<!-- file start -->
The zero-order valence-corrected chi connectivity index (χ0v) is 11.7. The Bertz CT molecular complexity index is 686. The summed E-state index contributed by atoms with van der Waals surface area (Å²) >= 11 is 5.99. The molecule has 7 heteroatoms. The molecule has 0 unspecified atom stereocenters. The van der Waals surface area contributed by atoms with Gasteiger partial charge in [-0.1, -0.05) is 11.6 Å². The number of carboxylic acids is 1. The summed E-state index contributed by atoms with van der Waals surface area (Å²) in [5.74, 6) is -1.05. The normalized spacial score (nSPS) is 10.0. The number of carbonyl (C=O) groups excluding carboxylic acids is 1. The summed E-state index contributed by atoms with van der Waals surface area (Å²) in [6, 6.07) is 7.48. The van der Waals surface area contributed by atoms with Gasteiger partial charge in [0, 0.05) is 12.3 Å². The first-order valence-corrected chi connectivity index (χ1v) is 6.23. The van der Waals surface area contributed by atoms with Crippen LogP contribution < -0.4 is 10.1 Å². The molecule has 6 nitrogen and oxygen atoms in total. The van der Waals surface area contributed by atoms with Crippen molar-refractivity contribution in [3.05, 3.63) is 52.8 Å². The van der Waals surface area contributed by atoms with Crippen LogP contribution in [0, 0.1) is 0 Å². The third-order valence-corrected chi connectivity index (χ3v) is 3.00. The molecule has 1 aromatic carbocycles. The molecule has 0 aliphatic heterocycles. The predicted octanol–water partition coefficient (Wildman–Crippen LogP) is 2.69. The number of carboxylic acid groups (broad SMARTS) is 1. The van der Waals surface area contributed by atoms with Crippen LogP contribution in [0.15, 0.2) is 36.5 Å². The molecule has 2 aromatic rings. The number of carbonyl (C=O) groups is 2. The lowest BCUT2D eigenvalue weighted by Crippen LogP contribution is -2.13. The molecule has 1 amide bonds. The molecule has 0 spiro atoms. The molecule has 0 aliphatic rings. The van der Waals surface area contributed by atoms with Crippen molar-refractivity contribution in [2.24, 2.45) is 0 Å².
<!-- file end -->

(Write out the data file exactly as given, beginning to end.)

The zero-order valence-corrected chi connectivity index (χ0v) is 11.7. The Bertz CT molecular complexity index is 686. The summed E-state index contributed by atoms with van der Waals surface area (Å²) >= 11 is 5.99. The molecule has 7 heteroatoms. The molecule has 0 unspecified atom stereocenters. The van der Waals surface area contributed by atoms with Gasteiger partial charge in [-0.1, -0.05) is 11.6 Å². The number of carboxylic acids is 1. The summed E-state index contributed by atoms with van der Waals surface area (Å²) in [5.74, 6) is -1.05. The normalized spacial score (nSPS) is 10.0. The number of carbonyl (C=O) groups excluding carboxylic acids is 1. The summed E-state index contributed by atoms with van der Waals surface area (Å²) in [6, 6.07) is 7.48. The van der Waals surface area contributed by atoms with Gasteiger partial charge in [0, 0.05) is 12.3 Å². The first-order valence-corrected chi connectivity index (χ1v) is 6.23. The van der Waals surface area contributed by atoms with Crippen LogP contribution < -0.4 is 10.1 Å². The molecule has 6 nitrogen and oxygen atoms in total. The van der Waals surface area contributed by atoms with Crippen molar-refractivity contribution in [3.05, 3.63) is 52.8 Å². The van der Waals surface area contributed by atoms with Crippen LogP contribution in [0, 0.1) is 0 Å². The third-order valence-corrected chi connectivity index (χ3v) is 3.00. The molecule has 1 aromatic carbocycles. The molecule has 0 aliphatic heterocycles. The predicted octanol–water partition coefficient (Wildman–Crippen LogP) is 2.69. The number of carboxylic acid groups (broad SMARTS) is 1. The van der Waals surface area contributed by atoms with Crippen LogP contribution in [0.15, 0.2) is 36.5 Å². The molecule has 2 aromatic rings. The number of carbonyl (C=O) groups is 2. The lowest BCUT2D eigenvalue weighted by Crippen LogP contribution is -2.13. The molecule has 1 amide bonds. The molecule has 0 spiro atoms. The molecule has 0 aliphatic rings. The van der Waals surface area contributed by atoms with Crippen molar-refractivity contribution in [2.24, 2.45) is 0 Å².